As soon as we arrive in Paris, we hit the French cuisine starting with foie gras with crusty farmhouse bread and Confit de Vin (wine jelly) and let it melt in our mouths.
By the end, we still haven’t lost our love for the delicacy and are forgoing other French cuisine to eat foie gras not just as a starter but for lunch and dinner, with lots of pink wine.
Simply put, Foie Gras means ‘fatty liver’ in French. I was surprised to hear that it originated with the ancient Egyptians who noticed their geese eating large amounts of food in winter, which resulted in the birds’ expanding livers. Soon they began eating goose liver, taking it on trips down the Nile for protein and sustenance. There are even ancient drawings showing their farmers force feeding the geese, so they must have been keen on the stuff.
The Romans caught onto the idea; can you imagine Cleopatra passing on goose liver recipes to Marc Antony or Caesar? They started force-feeding the geese figs, which made the Foie Gras richer and sweeter and it soon became a prized delicacy, eaten by emperors and nobility.
It disappeared in the Middle Ages, although the recipe may have been kept alive by Jews as it one of the meats they could eat unrestricted by religion. It was finally revived when French chef Jean-Pierre Clause perfected the recipe into a royal dish, becoming once again a favourite of the rich and famous. Alexander Dumas, Italian composer Rossini, and Louis XVI, King of France all fancied it with Louis proclaiming it the “Dish of Kings”.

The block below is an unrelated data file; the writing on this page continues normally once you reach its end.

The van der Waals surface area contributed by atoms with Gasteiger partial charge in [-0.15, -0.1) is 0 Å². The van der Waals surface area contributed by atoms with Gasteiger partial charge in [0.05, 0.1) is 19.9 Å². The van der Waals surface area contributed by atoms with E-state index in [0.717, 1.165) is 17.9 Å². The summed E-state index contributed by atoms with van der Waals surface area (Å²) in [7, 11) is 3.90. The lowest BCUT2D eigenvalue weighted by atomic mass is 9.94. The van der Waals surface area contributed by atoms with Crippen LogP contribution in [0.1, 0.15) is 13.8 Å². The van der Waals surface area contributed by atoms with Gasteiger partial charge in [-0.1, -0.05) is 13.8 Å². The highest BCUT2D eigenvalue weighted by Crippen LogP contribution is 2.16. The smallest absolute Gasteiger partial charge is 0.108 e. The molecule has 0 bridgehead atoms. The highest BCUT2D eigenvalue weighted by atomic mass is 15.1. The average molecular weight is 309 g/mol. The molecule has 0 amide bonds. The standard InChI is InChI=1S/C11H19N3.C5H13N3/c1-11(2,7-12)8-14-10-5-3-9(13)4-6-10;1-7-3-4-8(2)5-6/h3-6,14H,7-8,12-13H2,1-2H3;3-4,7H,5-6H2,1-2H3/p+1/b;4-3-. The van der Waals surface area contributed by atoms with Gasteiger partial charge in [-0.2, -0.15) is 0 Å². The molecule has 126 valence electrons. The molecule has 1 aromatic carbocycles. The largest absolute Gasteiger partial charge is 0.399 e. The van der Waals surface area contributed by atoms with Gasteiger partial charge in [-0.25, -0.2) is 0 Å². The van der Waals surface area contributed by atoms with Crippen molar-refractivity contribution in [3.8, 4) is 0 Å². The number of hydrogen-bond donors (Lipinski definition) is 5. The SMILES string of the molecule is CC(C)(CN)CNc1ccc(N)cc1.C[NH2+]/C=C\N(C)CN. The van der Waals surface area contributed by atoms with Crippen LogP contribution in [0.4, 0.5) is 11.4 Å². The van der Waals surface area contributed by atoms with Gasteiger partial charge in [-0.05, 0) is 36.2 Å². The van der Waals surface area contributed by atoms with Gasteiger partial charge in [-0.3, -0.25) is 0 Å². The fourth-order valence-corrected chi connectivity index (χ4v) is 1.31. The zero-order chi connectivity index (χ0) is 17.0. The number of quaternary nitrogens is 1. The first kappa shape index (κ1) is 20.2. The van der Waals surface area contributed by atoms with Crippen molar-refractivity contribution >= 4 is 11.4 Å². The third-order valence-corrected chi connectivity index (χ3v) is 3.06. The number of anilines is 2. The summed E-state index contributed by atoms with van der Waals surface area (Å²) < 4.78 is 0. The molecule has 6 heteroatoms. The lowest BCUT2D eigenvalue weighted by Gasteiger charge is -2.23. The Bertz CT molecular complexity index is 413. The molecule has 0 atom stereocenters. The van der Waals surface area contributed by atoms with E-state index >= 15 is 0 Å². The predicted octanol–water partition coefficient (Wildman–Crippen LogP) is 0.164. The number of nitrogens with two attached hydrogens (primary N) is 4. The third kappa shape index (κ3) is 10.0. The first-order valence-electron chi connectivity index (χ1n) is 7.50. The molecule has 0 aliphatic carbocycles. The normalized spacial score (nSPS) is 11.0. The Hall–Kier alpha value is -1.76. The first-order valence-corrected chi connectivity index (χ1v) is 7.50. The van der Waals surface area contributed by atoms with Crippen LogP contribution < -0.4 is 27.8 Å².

There are two different types of Foie Gras: Foie Gras d’Oie (goose Foie Gras) and Foie Gras de Canard (duck Foie Gras). Goose Foie Gras has a very rich and subtle taste and is considered to be the superior and original indulgence. It is silken and smooth in texture, with a creamy subtle flavour.
However, duck Foie Gras contains less fat and has a stronger more rustic flavour and richer aroma. Duck liver is more easily available and affordable since it is easier to produce.
It is unanimously agreed that French Foie Gras is the best. It is the most traditional, of the highest quality, and the French have perfected the art of making it and incorporating it into their time-honoured cuisine. Foie Gras vary between the methods used to cook them. Foie Gras can either be mi-cuit (half-cooked) or semi-conserve (in conserve).
The perfect pairing – Wine and Foie Gras. The quest to find the perfect marriage of each is taken on by professional connoisseurs and amateurs the world over. Whether you want to be told what to do, or just enjoy experimenting with trial and error formulas to convince yourself that eating and drinking is truly a scientific and arduous responsibility, keep going until you find what you love most. Sit down and try a chardonnay, champagne or a rose with your foie gras and thank God for the French.
However hard one might try to spin it, the heavily foie gras influenced diet is definitely never going to work as well as Weight Watchers. Hooray, we cry, foie gras has zero carbs, until we remember with a jolt how high in fat it is. Luckily, the fat is high quality stuff; it is relatively ‘good’ monosaturated, polyunsaturated, ‘bad’ cholesterol reducing fat. So don’t feel too bad in indulging in a slice now and then.
Just don’t start replacing every single meal with the stuff like I tried to – and you’ll live to eat another day!